They all cried out at once. Evidently Mandas was more than flesh and blood could bear for another minute to these three conspirators.
“Then you are very bored here?” say I.
And the quiet intensity of that naked yes spoke more than volumes.
“You would like to be in Cagliari?”
Silence, intense, sardonic silence had intervened. The three looked at one another and made a sour joke about Mandas. Then the black-cap turned to me.
“Can you understand Sardinian?” he said.
“Somewhat. More than Sicilian, anyhow.”
“But Sardinian is more difficult than Sicilian. It is full of words utterly unknown to Italian—”
“Yes, but,” say I, “it is spoken openly, in plain words, and Sicilian is spoken all stuck together, none of the words there at all.”
He looks at me as if I were an imposter. Yet it is true. I find it quite easy to understand Sardinian. As a matter of fact, it is more a question of human approach than of sound. Sardinian seems open and manly and downright. Sicilian is gluey and evasive, as if the Sicilian didn’t want to speak straight to you. As a matter of fact, he doesn’t. He is an over-cultured, sensitive, ancient soul, and he has so many sides to his mind that he hasn’t got any definite one mind at all. He’s got a dozen minds, and uneasily he’s aware of it, and to commit himself to anyone of them is merely playing a trick on himself and his interlocutor. The Sardinian, on the other hand, still seems to have one downright mind. I bump up against a downright, smack-out belief in Socialism, for example.[Pg 146] The Sicilian is much too old in our culture to swallow Socialism whole: much too ancient and rusé not to be sophisticated about any and every belief. He’ll go off like a squib: and then he’ll smoulder acridly and sceptically even against his own fire. One sympathizes with him in retrospect. But in daily life it is unbearable.
“Where do you find such white bread?” say I to the black cap, because he is proud of it.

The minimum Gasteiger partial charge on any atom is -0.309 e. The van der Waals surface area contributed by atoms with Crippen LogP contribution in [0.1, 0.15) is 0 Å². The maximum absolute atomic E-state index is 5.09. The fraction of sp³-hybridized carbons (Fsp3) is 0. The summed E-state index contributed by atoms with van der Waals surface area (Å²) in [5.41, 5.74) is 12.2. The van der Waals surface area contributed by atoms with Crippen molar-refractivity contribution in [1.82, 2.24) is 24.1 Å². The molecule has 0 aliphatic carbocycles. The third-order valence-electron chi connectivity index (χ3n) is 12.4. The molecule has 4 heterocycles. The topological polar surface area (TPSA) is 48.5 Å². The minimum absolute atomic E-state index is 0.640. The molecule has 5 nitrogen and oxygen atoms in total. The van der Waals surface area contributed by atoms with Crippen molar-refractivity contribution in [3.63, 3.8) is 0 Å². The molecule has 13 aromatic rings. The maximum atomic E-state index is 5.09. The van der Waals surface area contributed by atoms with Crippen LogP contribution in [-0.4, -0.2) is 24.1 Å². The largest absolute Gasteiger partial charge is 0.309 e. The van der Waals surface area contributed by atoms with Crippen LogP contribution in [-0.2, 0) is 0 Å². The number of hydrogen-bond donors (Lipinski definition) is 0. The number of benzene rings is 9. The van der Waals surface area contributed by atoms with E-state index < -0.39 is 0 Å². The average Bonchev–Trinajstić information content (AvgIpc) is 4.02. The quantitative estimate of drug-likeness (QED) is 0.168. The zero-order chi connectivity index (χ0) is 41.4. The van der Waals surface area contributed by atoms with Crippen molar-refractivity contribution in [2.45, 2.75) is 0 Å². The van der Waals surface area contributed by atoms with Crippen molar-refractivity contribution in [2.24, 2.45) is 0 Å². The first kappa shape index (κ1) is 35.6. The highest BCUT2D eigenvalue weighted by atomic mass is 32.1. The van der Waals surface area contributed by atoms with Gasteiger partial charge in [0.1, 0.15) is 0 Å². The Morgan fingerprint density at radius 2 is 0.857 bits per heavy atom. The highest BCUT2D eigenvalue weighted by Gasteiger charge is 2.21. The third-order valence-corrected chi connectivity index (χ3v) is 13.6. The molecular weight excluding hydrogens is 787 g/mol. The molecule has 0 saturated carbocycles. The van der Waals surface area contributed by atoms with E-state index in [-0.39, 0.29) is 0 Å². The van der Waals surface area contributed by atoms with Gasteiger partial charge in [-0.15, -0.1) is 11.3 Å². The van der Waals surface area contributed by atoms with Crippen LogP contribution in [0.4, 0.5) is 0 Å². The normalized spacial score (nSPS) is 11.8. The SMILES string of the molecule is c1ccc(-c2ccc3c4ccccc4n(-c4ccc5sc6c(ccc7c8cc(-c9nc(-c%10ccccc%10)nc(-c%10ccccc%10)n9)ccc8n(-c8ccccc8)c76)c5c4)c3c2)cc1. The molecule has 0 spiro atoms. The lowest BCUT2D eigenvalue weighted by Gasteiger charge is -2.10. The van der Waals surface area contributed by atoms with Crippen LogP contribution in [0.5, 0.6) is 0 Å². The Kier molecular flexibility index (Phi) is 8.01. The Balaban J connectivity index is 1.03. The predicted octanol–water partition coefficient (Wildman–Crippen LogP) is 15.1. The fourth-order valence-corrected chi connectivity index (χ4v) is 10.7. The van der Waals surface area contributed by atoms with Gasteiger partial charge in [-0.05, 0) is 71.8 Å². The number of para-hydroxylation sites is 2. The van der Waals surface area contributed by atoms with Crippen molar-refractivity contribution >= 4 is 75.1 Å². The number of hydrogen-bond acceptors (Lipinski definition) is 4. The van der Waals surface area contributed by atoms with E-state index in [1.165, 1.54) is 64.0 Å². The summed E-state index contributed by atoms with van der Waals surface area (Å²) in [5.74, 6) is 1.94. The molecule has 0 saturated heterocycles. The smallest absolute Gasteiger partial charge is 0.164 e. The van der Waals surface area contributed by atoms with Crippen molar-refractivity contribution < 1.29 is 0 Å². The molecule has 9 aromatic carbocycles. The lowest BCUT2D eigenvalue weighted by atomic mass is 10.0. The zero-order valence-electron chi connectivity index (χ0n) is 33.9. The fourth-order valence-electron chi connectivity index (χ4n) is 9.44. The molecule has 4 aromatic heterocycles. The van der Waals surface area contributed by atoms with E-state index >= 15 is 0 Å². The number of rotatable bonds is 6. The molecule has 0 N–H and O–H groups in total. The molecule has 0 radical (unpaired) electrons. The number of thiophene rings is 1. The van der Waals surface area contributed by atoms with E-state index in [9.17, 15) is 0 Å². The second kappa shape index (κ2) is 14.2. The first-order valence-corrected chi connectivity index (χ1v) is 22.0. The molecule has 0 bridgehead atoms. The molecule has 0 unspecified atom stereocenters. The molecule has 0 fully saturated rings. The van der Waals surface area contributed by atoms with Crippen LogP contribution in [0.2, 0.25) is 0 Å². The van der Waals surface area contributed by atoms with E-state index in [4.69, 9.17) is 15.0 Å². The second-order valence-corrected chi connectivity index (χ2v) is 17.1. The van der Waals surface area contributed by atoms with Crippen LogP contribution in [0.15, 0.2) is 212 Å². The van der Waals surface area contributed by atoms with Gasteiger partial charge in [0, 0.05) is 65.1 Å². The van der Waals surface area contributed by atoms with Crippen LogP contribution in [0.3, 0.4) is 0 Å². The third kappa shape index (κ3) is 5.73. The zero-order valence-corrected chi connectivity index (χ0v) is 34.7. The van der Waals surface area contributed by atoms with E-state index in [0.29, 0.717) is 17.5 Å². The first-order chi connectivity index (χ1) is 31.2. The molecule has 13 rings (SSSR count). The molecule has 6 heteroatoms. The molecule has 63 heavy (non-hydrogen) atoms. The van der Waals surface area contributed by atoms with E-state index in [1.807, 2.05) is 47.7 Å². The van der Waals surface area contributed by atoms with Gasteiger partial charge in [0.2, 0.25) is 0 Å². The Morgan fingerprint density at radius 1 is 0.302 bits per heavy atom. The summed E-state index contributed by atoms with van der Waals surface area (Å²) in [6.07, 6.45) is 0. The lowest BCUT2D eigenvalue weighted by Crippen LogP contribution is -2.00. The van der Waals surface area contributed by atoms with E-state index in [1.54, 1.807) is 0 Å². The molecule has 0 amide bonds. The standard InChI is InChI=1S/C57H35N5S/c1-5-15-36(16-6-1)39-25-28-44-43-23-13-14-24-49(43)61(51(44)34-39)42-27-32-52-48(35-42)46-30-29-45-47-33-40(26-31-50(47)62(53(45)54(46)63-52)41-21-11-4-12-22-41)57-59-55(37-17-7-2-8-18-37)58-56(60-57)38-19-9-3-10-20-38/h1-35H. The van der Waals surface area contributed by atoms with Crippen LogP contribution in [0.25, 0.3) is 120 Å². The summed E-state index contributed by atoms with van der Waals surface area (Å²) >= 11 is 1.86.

“It comes from my home.” And then he asks about the bread of Sicily. Is it any whiter than this—the Mandas rock. Yes, it is a little whiter. At which they gloom again. For it is a very sore point, this bread. Bread means a great deal to an Italian: it is verily his staff of life. He practically lives on bread. And instead of going by taste, he now, like all the world, goes by eye. He has got it into his head that bread should be white, so that every time he fancies a darker shade in the loaf a shadow falls on his soul. Nor is he altogether wrong. For although, personally, I don’t like white bread any more, yet I do like my brown bread to be made of pure, unmixed flour. The peasants in Sicily, who have kept their own wheat and make their own natural brown bread, ah, it is amazing how fresh and sweet and clean their loaf seems, so perfumed as home-bread used all to be before the[Pg 147] war. Whereas the bread of the commune, the regulation supply, is hard, and rather coarse and rough, so rough and harsh on the palate. One gets tired to death of it. I suspect myself the maize meal mixed in. But I don’t know. And finally the bread varies immensely from town to town, from commune to commune. The so-called just and equal distribution is all my-eye. One place has abundance of good sweet bread, another scrapes along, always stinted, on an allowance of harsh coarse stuff. And the poor suffer bitterly, really, from the bread-stinting, because they depend so on this one food. They say the inequality and the injustice of distribution comes from the Camorra—la grande Camorra—which is no more nowadays than a profiteering combine, which the poor hate. But for myself, I don’t know. I only know that one town—Venice, for example—seems to have an endless supply of pure bread, of sugar, of tobacco, of salt—while Florence is in one continual ferment of irritation over the stinting of these supplies—which are all government monopoly, doled out accordingly.Share It